01 October, 2014

Security doesn't discriminate

Yesterday I published a long blog about privacy and why it matters. Unfortunately, as Commit Strip eloquently paints below, privacy almost always gives away to the same old arguments...
That was all too typical in Holder's call to tech companies to leave device back doors open to police. What Holder doesn't seem to get (or care about!) is that a back door doesn't discriminate who gets through. If you leave your door unlocked so the police can get in, do I really have to tell you it also means thieves can come in?

It is no different in 'cyberspace'. There ARE differences between real life and online life - but in this is not one of them. Security Ninja Bruce Schneier pointed out the effect of this reality:
"We are all vulnerable to everyone because the NSA wanted us to be vulnerable to them."
In his blog from 2 weeks ago, he continued:
"We have one infrastructure. We can't choose a world where the US gets to spy and the Chinese don't. We get to choose a world where everyone can spy, or a world where no one can spy. We can be secure from everyone, or vulnerable to anyone. And I'm tired of us choosing surveillance over security."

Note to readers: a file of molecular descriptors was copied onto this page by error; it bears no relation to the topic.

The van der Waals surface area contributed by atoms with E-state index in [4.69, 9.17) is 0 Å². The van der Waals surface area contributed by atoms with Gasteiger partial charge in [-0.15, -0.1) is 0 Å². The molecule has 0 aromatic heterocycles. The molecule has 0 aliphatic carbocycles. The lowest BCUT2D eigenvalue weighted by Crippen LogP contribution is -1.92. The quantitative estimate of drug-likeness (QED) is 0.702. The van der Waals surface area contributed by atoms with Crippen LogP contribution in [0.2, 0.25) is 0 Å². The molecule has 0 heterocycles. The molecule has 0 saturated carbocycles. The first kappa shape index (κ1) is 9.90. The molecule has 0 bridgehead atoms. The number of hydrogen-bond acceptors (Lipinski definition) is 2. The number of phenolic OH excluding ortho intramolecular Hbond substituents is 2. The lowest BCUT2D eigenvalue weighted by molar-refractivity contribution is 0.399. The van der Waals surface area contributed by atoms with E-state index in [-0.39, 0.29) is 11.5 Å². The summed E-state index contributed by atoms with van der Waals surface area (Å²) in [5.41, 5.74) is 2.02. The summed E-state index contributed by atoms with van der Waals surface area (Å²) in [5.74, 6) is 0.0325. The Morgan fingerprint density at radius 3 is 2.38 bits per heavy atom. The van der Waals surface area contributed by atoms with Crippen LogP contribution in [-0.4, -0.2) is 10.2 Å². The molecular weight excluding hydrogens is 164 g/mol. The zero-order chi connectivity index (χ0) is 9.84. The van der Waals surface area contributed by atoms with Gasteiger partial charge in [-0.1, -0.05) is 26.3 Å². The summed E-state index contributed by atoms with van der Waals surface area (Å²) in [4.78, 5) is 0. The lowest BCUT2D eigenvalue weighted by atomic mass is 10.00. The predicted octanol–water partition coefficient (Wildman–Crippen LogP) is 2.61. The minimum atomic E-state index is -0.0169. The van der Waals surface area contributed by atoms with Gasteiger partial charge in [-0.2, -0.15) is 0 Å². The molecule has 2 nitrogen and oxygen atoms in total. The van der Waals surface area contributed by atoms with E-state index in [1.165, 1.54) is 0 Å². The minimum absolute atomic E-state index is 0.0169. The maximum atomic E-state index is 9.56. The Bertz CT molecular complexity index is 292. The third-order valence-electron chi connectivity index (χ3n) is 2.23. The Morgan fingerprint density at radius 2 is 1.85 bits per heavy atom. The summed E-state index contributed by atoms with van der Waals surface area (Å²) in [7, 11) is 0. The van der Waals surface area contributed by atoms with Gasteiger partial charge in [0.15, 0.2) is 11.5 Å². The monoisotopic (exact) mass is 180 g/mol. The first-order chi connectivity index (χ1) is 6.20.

Me too, Bruce. Me too. And it's even more irritating that the people who are supposed to protect us keep lying about it all.

Later addition

October 3 Vox put the issue in a historical perspective. More details are in this New York Times article from 1994.

I spend some time collecting and commenting on the most interesting quotes:
"Wiretapping is among law enforcement's most cherished weapons. Only 919 Federal, state and local taps were authorized last year, but police agencies consider them essential to fighting crime."
We know things have changed, and not just in the US. In 2011, the Berliner police collected data from 4.2 MILLION mobile phones just to catch ONE group of car thieves... Shows how government surveillance has begun to spin out of control, if you ask me.

"Still, the effect of strong crypto on N.S.A. operations is not difficult to imagine. The agency is charged with signals intelligence, and it is widely assumed that it monitors all the communications between borders and probably much of the traffic within foreign countries. (It is barred from intercepting domestic communications.)"
Thanks to Snowden, we know that they're now heavily intercepting domestic communications. Some things have changed (guardian article on effects of the Snowden leaks) but we have a long way to go. If you want to know more about Snowden - this article on Wired is among the very best.

The article talks about introducing a security chip (Clipper) with a back door for Law enforcement, but correctly asks:
"What sort of nuclear terrorist would choose Clipper?"
"Some people criticize Clipper on the basis that truly sophisticated criminals would never use it, preferring other easily obtained systems that use high-grade cryptography."